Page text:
This study provides initial evidence for an association between sleep quality and leukocyte telomere length, a marker of immune cell aging, among a sample of healthy midlife women. Specifically, we found that women reporting poorer subjective sleep quality had shorter LTL, independent of age, body mass index, race, and income, thus, providing preliminary evidence that LTL may reflect a potential biological mechanism linking sleep and age-related disease.
In the full sample (N
= 245), levels of perceived stress accounted for variance in the relationship between sleep quality and telomere length. However, when analyses were limited to those participants whose sleep quality in the past week was typical of their sleep over the past three months (N
= 201), sleep quality was a significant predictor of LTL, independent of perceived stress, indicating that the chronicity of sleep problems may be an important qualifier in this association. This is consistent with a prior investigation of caregiving stress and LTL, which found that duration of caregiving and not merely being a caregiver was associated with telomere attrition [11
The biological mechanisms underlying the association between sleep quality and telomere attribution remain to be elucidated. Indeed, disrupted sleep quality has been associated with cortisol secretion [33
], enhanced autonomic activation [34
], and elevated proinflammatory cytokine production [35
], which may contribute to variation in LTL. Recent work suggests that LTL, in addition to being a promising biomarker of cellular aging, may also be an important contributor to disease pathogenesis [36
]; rodent models lacking telomerase have implicated telomere attrition as a mechanism leading to mitochondrial damage, increased oxidative stress, and structural and functional damage to cardiac tissue [36
]. Relatedly, it is possible that chronically disturbed sleep is related to diminished telomerase activity; however, no study has yet examined whether telomerase activity varies by quality or duration of sleep.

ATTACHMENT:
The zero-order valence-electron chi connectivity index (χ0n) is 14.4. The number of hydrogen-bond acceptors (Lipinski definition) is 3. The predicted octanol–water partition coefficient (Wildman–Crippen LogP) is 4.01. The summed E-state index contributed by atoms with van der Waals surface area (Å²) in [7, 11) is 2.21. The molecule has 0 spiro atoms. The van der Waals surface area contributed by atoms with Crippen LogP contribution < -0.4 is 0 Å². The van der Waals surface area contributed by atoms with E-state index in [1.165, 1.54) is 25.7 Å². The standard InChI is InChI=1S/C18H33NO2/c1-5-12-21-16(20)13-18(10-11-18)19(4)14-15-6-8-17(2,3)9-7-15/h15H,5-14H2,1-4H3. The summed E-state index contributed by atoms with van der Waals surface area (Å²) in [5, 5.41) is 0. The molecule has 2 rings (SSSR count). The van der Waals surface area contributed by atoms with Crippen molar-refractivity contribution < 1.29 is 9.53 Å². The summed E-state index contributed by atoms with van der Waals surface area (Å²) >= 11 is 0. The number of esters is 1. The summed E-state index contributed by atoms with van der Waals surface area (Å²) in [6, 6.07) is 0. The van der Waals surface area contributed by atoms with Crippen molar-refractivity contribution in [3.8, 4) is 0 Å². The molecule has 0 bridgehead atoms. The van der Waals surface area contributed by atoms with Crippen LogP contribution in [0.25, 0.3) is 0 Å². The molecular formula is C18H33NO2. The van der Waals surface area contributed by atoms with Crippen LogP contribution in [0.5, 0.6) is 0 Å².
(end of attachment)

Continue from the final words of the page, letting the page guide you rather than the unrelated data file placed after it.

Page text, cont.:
There are a number of limitations of the current study. The cross-sectional nature of the study precludes any causal inferences regarding sleep quality and LTL. In addition, we relied on self-reported sleep measures, and more than 67% of the participants described their sleep as “fairly good” or “very good.” Future studies would benefit from using more ecologically valid measures of sleep, including in-home polysomnography and actigraphy, as well as sampling within a population with greater variation in quality of sleep; the latter could be accomplished by including a more comprehensive measure of subjective sleep quality. Importantly, participants in the current study were predominantly Caucasian, well educated, in a high-income bracket, and included only women. Thus, the present findings are potentially restricted to this sample of women, and the possibility exists that other components of sleep, such as duration and latency, would be associated with LTL in a more diverse sample of participants. Furthermore, while perceived stress was assessed, other related psychological constructs and measures of stressful life events often related to sleep quality were not tested here. This is important given converging evidence that suggests that childhood trauma is a strong predictor of short LTL in later life [37
]. Additional studies are needed to determine the extent to which psychological factors account for the observed association between sleep quality and LTL. Finally, we did not assess for the presence of clinical sleep disorders, such as obstructive sleep apnea (OSA), in this study. This is an important issue given that adults with OSA have been shown to exhibit shorter LTL compared to those without OSA [39
]. Notably, the presence of OSA in children is associated with longer LTL [40
]. While the influence of OSA on LTL requires further clarity, the association of sleep quality and LTL in the present study was independent of BMI, a common correlate of OSA.
The alarming increase in the prevalence of age-related diseases suggests that greater attention be placed on identifying biomarkers of cellular aging and modifiable behaviors that may slow the rates of illness. The present study provides the first evidence that poorer subjective sleep quality is associated with shorter LTL, and additional research using prospective samples and objective measures of sleep is warranted. Sleep is a modifiable health behavior, and while the clinical significance of LTL remains to be elucidated, this study provides promising results that sleep quality may be an important factor explaining variation in cellular aging and later health.